Payments made by Bobby Davis (Count 9) in January and February, 1977, were for renewal of a Transamerica policy which had expired on December 19, 1976. On December 20,1976, there had been a theft of some items from the Davis car. Chaviers told Davis to send an estimate, but that there *440 might be some difficulty because the policy had terminated. After Davis had been in an accident following his premium payments, he learned that his policy had been cancelled for non-payment. He had received no notice that his policy would not be renewed. Chaviers testified that the agency records showed that a refund check had been mailed to Davis, but admitted that there was no cancelled check on the agency account for this refund.

The transaction involved in Count 5 was slightly different. Mary E. (Mrs. Anthony D.) Johnson applied to Stone for farm liability insurance to be procured through the Chaviers agency on June 7, 1975, and gave Stone a check for $160. Stone cashed the check and paid Chaviers for the policy in cash, for which a receipt was issued. The money was deposited in the agency bank account. Stone did not receive any refund of this premium and did not receive a letter dated July 26, 1975 from Chaviers enclosing a check for a refund of the premium. It is admitted that no refund check ever cleared the Chaviers agency bank account. On June 16, 1975, Chaviers assured Mrs. Johnson that the Johnsons were covered by insurance. On August 6, 1975, he told her he had mailed the policy to them. The Johnsons never received a policy or a refund. The branch manager of New Hampshire Insurance Company, on which the Johnson policy was to have been written, said that sometime in September, 1975, before Chaviers' agency for that company was terminated in October, 1975, he had spoken with Chaviers about the Johnson policy and that Chaviers had stated that he had received no money from Stone for that policy and he had so advised the Johnsons, but mentioned no refund to Stone. Chaviers made no offer to refund the premium to the Johnsons until May 20, 1976, when a hearing was being held by the insurance commission on a complaint against Chaviers.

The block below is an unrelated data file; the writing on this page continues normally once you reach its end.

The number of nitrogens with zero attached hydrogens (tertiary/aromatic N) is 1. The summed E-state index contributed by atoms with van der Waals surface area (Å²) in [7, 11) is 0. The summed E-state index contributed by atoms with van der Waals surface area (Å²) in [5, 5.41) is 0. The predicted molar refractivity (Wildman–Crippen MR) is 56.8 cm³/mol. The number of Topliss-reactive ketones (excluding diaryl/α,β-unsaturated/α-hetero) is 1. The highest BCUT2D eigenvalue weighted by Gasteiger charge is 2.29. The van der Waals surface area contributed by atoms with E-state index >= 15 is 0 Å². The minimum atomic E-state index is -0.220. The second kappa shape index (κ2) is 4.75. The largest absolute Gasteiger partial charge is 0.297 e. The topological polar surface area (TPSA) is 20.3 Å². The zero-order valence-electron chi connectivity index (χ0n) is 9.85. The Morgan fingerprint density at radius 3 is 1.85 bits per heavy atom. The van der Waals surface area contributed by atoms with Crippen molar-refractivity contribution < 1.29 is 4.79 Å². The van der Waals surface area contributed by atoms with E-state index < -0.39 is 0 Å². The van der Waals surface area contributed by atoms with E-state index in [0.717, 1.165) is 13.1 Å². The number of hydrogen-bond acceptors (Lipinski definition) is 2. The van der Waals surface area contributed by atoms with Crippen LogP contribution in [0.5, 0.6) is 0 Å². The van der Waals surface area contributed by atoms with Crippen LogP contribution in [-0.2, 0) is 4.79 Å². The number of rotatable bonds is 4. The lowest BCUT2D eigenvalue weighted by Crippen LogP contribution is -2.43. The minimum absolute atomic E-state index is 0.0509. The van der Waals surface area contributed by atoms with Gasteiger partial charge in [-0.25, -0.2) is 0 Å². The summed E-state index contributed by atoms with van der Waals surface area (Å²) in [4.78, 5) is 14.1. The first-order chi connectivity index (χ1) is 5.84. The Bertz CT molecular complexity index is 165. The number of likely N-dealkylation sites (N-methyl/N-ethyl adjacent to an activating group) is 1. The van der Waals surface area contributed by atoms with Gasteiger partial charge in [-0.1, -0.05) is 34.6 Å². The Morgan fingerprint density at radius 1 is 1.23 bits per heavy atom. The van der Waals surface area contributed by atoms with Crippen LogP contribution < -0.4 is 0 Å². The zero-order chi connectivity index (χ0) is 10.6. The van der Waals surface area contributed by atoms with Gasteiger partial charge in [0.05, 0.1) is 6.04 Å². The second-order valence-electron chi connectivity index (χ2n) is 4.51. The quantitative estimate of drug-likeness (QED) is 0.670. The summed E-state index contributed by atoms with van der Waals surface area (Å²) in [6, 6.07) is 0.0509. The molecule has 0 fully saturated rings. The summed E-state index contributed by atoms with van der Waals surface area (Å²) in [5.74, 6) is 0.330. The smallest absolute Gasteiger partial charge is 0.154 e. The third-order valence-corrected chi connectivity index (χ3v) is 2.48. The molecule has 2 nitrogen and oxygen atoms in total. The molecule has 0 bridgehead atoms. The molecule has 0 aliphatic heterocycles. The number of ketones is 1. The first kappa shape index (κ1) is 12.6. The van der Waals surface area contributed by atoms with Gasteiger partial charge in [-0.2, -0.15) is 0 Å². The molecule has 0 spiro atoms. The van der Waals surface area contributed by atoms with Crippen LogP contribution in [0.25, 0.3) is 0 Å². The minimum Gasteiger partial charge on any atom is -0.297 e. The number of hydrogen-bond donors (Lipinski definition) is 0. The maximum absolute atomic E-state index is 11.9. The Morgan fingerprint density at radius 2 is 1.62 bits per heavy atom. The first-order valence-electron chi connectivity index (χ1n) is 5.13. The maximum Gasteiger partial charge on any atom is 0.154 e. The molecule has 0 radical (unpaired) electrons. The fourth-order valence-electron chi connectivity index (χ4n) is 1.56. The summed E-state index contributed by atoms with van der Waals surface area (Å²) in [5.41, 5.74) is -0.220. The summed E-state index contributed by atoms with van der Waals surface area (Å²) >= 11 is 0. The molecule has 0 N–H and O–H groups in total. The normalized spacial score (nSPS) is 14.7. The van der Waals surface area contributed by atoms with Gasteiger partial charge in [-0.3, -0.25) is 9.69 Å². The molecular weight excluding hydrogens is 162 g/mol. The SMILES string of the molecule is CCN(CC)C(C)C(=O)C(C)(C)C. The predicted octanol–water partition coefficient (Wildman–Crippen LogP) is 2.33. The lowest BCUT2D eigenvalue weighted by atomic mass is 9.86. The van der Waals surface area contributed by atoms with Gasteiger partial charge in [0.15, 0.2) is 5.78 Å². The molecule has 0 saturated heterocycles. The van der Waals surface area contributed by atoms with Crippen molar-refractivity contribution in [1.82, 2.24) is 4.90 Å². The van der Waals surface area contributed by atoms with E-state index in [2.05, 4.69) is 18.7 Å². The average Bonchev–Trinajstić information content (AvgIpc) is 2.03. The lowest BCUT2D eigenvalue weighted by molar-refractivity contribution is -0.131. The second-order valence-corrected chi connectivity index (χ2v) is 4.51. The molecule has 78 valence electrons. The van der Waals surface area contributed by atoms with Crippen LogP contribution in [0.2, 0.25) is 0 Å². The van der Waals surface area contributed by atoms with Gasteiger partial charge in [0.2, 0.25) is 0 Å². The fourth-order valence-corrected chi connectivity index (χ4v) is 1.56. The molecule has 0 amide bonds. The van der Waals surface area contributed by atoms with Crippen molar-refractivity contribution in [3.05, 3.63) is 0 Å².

Appellant says that the evidence is wholly circumstantial, so it must exclude every other reasonable hypothesis other than his guilt. He enumerates several circumstances upon which he relies as being consistent only with innocence as to his intent and purpose. They are: his authority to accept and process renewals for Southwestern Insurance Company up through March 24, 1977 and for Transamerica through May 15, 1977; his lack of personal knowledge of the erroneous receipt of premium payments on the Ragsdale and Taylor accounts; the billing systems of these two companies, which permitted a lapse of two or three months between initial submission of a policy renewal and request for payment by the agency; the fact that an agent was justified, in the absence of notice from a company of refusal to renew or issue a policy, in assuming acceptance by the company and anticipating subsequent billing; acceptance of renewals from the Chaviers agency which were billed as late as May, 1977; aborted attempts of Chaviers to sell his agency between March, 1977 and June, 1977 and the transfer of files and records to prospective purchasers on two occasions; the absence of Chaviers from his agency office between February, 1977, and July, 1977, except for one to two hours per day; inability of Chaviers to recover files and records after May 26, 1977; the chaotic and turbulent state of his business during the period in which most of the questioned premium payments were made; Mrs. Chaviers' description of appellant as being emotionally disturbed, distraught and subject to physical ailments during the period from February to August, 1977; the fact that 80 checks of policyholders for a total of approximately $6,000 were issued and 60 premium refunds totalling $10,000 were made up until August 9, 1977, when the agency account funds were exhausted; the failure of Ragsdale, Morgan, Bradley and Heaslip to communicate their complaints to appellant; the fact that Chaviers knew of only one charge at the time of his arrest in October, 1977, and the subsequent addition of the other counts one year after his arrest and 11 days before trial; appellant's candid acknowledgment that refunds were due prosecuting witnesses, even though he could only rely upon his agency records; the fact that agency records indicated that refunds had been made in the Weaver, Heaslip, *441 Taylor and Davis accounts and that the Weaver, Heaslip and Taylor checks were never deposited to the agency account.